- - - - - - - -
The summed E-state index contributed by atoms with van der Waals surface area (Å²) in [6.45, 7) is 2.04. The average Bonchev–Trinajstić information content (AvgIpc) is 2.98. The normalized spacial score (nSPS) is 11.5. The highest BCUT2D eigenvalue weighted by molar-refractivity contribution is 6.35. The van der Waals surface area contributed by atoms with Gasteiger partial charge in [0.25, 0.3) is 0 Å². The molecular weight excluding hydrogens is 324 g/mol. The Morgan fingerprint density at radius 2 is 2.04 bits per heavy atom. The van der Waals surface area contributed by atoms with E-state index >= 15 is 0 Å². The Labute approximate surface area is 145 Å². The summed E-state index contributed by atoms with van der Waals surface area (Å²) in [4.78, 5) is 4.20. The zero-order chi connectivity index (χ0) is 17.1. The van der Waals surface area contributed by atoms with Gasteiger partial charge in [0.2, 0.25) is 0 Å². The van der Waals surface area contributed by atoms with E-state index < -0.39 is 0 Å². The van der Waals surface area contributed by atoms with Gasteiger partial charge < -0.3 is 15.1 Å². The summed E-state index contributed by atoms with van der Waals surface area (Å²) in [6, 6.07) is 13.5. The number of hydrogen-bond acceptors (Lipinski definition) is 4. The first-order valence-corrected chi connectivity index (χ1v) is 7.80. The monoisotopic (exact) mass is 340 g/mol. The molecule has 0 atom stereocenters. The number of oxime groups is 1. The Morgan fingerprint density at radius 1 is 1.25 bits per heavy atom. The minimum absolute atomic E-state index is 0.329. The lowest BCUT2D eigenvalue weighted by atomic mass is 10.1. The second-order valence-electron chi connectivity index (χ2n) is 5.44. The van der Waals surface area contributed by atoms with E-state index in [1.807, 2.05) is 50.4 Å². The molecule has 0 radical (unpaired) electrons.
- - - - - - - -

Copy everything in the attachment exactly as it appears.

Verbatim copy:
The summed E-state index contributed by atoms with van der Waals surface area (Å²) in [6.45, 7) is 2.04. The average Bonchev–Trinajstić information content (AvgIpc) is 2.98. The normalized spacial score (nSPS) is 11.5. The highest BCUT2D eigenvalue weighted by molar-refractivity contribution is 6.35. The van der Waals surface area contributed by atoms with Gasteiger partial charge in [0.25, 0.3) is 0 Å². The molecular weight excluding hydrogens is 324 g/mol. The Morgan fingerprint density at radius 2 is 2.04 bits per heavy atom. The van der Waals surface area contributed by atoms with E-state index >= 15 is 0 Å². The Labute approximate surface area is 145 Å². The summed E-state index contributed by atoms with van der Waals surface area (Å²) in [4.78, 5) is 4.20. The zero-order chi connectivity index (χ0) is 17.1. The van der Waals surface area contributed by atoms with Gasteiger partial charge in [0.2, 0.25) is 0 Å². The van der Waals surface area contributed by atoms with E-state index < -0.39 is 0 Å². The van der Waals surface area contributed by atoms with Gasteiger partial charge < -0.3 is 15.1 Å². The summed E-state index contributed by atoms with van der Waals surface area (Å²) in [6, 6.07) is 13.5. The number of hydrogen-bond acceptors (Lipinski definition) is 4. The first-order valence-corrected chi connectivity index (χ1v) is 7.80. The monoisotopic (exact) mass is 340 g/mol. The molecule has 0 atom stereocenters. The number of oxime groups is 1. The Morgan fingerprint density at radius 1 is 1.25 bits per heavy atom. The minimum absolute atomic E-state index is 0.329. The lowest BCUT2D eigenvalue weighted by atomic mass is 10.1. The second-order valence-electron chi connectivity index (χ2n) is 5.44. The van der Waals surface area contributed by atoms with E-state index in [1.807, 2.05) is 50.4 Å². The molecule has 0 radical (unpaired) electrons.